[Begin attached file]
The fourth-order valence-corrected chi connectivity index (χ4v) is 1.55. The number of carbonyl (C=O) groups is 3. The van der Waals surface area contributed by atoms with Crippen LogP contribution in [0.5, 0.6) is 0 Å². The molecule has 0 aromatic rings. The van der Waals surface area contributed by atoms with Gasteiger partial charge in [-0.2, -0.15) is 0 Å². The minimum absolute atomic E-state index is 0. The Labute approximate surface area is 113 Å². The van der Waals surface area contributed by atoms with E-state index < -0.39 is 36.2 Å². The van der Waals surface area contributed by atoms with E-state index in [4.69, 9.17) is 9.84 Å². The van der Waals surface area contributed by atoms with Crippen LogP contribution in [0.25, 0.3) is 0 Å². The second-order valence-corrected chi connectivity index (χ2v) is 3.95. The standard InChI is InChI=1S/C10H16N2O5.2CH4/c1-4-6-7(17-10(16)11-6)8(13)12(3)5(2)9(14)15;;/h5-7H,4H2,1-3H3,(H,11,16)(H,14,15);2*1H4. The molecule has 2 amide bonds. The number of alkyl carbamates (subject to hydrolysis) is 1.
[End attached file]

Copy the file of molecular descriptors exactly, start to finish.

The fourth-order valence-corrected chi connectivity index (χ4v) is 1.55. The number of carbonyl (C=O) groups is 3. The van der Waals surface area contributed by atoms with Crippen LogP contribution in [0.5, 0.6) is 0 Å². The molecule has 0 aromatic rings. The van der Waals surface area contributed by atoms with Gasteiger partial charge in [-0.2, -0.15) is 0 Å². The minimum absolute atomic E-state index is 0. The Labute approximate surface area is 113 Å². The van der Waals surface area contributed by atoms with E-state index < -0.39 is 36.2 Å². The van der Waals surface area contributed by atoms with E-state index in [4.69, 9.17) is 9.84 Å². The van der Waals surface area contributed by atoms with Crippen LogP contribution in [0.25, 0.3) is 0 Å². The second-order valence-corrected chi connectivity index (χ2v) is 3.95. The standard InChI is InChI=1S/C10H16N2O5.2CH4/c1-4-6-7(17-10(16)11-6)8(13)12(3)5(2)9(14)15;;/h5-7H,4H2,1-3H3,(H,11,16)(H,14,15);2*1H4. The molecule has 2 amide bonds. The number of alkyl carbamates (subject to hydrolysis) is 1.